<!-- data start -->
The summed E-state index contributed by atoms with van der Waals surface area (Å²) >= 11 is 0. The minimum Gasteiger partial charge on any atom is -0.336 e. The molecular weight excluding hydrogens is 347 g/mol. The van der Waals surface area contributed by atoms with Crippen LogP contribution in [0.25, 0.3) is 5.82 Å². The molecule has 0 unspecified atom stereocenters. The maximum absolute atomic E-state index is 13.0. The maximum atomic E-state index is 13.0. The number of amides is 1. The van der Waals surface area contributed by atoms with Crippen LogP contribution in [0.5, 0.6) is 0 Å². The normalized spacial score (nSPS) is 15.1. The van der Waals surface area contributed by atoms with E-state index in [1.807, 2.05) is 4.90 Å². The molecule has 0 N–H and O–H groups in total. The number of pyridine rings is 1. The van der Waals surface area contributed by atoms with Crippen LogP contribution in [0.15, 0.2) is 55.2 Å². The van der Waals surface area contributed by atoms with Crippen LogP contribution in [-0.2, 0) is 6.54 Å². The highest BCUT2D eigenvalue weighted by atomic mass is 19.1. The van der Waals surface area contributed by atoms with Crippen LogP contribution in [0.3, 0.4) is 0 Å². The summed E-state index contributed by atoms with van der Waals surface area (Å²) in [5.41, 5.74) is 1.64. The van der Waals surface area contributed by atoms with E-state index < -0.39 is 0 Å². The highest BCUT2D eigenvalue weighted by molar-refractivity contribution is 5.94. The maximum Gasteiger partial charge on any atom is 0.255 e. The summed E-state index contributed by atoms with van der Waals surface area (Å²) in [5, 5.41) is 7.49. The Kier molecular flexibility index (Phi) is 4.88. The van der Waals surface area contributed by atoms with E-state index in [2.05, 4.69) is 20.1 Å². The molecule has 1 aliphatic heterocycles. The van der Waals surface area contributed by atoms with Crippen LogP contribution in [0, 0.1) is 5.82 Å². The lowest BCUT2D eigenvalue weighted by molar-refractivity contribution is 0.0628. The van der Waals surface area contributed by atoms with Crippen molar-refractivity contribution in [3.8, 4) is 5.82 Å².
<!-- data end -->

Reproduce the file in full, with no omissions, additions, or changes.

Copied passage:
The summed E-state index contributed by atoms with van der Waals surface area (Å²) >= 11 is 0. The minimum Gasteiger partial charge on any atom is -0.336 e. The molecular weight excluding hydrogens is 347 g/mol. The van der Waals surface area contributed by atoms with Crippen LogP contribution in [0.25, 0.3) is 5.82 Å². The molecule has 0 unspecified atom stereocenters. The maximum absolute atomic E-state index is 13.0. The maximum atomic E-state index is 13.0. The number of amides is 1. The van der Waals surface area contributed by atoms with Crippen LogP contribution in [0.5, 0.6) is 0 Å². The normalized spacial score (nSPS) is 15.1. The van der Waals surface area contributed by atoms with E-state index in [1.807, 2.05) is 4.90 Å². The molecule has 0 N–H and O–H groups in total. The number of pyridine rings is 1. The van der Waals surface area contributed by atoms with Crippen LogP contribution in [0.15, 0.2) is 55.2 Å². The van der Waals surface area contributed by atoms with Crippen LogP contribution in [-0.2, 0) is 6.54 Å². The highest BCUT2D eigenvalue weighted by atomic mass is 19.1. The van der Waals surface area contributed by atoms with Crippen LogP contribution in [0.3, 0.4) is 0 Å². The summed E-state index contributed by atoms with van der Waals surface area (Å²) in [5.41, 5.74) is 1.64. The van der Waals surface area contributed by atoms with E-state index < -0.39 is 0 Å². The highest BCUT2D eigenvalue weighted by molar-refractivity contribution is 5.94. The maximum Gasteiger partial charge on any atom is 0.255 e. The summed E-state index contributed by atoms with van der Waals surface area (Å²) in [5, 5.41) is 7.49. The Kier molecular flexibility index (Phi) is 4.88. The van der Waals surface area contributed by atoms with E-state index in [2.05, 4.69) is 20.1 Å². The molecule has 1 aliphatic heterocycles. The van der Waals surface area contributed by atoms with Crippen LogP contribution in [0, 0.1) is 5.82 Å². The lowest BCUT2D eigenvalue weighted by molar-refractivity contribution is 0.0628. The van der Waals surface area contributed by atoms with Crippen molar-refractivity contribution in [3.8, 4) is 5.82 Å².